(Bloomberg) -- U.S. household sentiment dropped last week to the lowest level since early February as views of the buying climate and personal finances dimmed, possibly reflecting higher fuel prices and unimpressive wage growth, the Bloomberg Consumer Comfort Index showed Thursday.
Highlights of Consumer Comfort (Week Ended May 6)
Americans are growing more unsettled amid the highest gasoline prices since November 2014, as well as modest wage growth despite the lowest unemployment rate since 2000. Consumer comfort has declined three straight weeks since reaching a 17-year high in mid-April.
The risk for the economy is if the setback in sentiment adversely affects household shopping habits after a first quarter that saw the slowest pace of consumer spending in nearly five years. At the same time, consumer comfort remains historically high, as more people are being pulled into a tight labor market and tax cuts are boosting take-home pay.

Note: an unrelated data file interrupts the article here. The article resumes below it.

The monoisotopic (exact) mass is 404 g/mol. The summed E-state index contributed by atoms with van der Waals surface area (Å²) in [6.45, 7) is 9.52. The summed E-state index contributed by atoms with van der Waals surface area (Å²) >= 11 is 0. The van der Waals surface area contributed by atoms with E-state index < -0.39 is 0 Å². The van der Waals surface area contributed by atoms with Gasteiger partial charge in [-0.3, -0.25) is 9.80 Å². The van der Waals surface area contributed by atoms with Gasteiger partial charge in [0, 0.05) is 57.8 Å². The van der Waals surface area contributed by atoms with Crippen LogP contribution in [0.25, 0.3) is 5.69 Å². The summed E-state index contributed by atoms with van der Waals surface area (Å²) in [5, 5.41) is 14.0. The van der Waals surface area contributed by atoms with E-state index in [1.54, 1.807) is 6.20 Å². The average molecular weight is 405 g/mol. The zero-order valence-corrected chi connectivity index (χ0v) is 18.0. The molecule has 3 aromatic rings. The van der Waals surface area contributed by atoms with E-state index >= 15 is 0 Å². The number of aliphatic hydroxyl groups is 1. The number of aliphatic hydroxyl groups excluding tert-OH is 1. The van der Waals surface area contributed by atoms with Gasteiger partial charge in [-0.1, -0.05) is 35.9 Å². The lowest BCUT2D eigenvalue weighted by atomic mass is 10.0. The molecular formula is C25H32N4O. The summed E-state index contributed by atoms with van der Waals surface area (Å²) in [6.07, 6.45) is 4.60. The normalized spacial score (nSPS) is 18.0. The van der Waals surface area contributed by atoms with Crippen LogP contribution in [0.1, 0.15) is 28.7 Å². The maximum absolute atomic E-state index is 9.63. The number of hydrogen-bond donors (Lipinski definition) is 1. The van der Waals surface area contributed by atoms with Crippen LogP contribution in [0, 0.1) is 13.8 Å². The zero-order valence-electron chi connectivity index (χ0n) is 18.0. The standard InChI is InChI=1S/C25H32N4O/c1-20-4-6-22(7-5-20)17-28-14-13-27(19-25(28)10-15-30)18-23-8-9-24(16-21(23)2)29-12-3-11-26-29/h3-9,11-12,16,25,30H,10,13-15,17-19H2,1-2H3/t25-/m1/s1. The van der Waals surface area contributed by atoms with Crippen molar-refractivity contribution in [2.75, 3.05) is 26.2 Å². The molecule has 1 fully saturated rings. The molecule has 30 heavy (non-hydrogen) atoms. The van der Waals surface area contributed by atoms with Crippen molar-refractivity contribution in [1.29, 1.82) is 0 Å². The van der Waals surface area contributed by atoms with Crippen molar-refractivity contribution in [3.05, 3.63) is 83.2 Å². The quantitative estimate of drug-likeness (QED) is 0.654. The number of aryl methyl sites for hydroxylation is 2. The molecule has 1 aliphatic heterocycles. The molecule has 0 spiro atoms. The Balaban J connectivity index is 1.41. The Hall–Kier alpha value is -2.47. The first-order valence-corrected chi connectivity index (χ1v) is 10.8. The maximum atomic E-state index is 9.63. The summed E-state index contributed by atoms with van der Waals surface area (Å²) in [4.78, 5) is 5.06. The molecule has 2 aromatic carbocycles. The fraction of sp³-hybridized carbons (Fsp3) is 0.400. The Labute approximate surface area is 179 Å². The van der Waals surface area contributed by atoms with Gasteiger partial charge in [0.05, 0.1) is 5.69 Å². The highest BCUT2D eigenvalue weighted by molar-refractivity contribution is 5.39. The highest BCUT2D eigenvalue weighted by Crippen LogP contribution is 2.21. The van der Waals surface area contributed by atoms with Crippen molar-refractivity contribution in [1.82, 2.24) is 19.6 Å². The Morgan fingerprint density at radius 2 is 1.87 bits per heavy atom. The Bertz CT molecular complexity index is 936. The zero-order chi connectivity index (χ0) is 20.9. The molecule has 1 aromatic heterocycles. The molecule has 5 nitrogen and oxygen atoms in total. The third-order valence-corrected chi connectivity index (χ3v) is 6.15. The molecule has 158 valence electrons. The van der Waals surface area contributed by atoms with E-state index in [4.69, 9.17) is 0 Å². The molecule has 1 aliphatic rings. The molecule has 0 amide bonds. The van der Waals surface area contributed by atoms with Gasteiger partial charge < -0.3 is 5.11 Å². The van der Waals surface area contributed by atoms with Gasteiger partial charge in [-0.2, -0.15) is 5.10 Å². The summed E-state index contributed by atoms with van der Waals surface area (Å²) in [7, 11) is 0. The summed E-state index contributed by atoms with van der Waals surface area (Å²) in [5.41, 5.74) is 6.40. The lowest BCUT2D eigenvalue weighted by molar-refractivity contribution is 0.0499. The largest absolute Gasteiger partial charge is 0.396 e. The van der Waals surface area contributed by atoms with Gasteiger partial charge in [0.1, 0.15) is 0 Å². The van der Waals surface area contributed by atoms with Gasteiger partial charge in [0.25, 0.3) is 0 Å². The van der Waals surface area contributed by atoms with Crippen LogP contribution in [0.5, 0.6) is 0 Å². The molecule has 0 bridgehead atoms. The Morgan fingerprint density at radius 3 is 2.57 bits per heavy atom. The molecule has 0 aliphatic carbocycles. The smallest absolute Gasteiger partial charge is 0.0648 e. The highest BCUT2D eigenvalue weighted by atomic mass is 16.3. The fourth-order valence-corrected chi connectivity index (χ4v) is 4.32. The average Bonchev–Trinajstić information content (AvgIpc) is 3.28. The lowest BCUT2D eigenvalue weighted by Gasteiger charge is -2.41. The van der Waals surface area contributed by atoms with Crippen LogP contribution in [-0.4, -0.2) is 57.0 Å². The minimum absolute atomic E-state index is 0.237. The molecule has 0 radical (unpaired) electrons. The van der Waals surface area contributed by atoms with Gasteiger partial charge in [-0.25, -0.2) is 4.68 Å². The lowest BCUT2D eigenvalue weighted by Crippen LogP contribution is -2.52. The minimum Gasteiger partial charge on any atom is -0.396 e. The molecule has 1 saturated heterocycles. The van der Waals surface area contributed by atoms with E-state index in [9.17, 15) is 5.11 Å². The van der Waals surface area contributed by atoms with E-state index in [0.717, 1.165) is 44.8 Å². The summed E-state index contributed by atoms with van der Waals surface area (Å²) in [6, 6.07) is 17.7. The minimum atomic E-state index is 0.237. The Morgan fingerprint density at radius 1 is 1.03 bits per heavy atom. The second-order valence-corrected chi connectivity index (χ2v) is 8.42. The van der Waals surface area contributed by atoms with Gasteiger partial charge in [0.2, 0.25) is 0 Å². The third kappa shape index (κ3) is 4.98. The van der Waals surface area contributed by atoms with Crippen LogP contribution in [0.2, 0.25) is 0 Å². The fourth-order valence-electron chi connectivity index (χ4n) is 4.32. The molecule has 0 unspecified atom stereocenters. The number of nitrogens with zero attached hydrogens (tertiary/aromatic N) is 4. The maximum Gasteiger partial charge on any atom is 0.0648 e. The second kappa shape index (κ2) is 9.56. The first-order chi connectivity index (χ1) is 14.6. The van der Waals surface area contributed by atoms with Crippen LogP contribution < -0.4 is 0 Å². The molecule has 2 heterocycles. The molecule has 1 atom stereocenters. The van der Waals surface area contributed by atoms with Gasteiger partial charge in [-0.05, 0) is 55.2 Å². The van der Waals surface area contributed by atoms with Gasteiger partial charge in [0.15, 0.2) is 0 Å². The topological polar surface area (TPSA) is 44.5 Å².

Higher fuel costs tend to have a bigger financial impact on lower-income individuals, and the gauge of comfort among those earning less than $15,000 a year declined. Sentiment of those at the top of the income scale also fell.
- Sentiment decreased in Midwest and West, while climbing in the Northeast and South
- Comfort among Hispanics rises to highest in data back to July 2012
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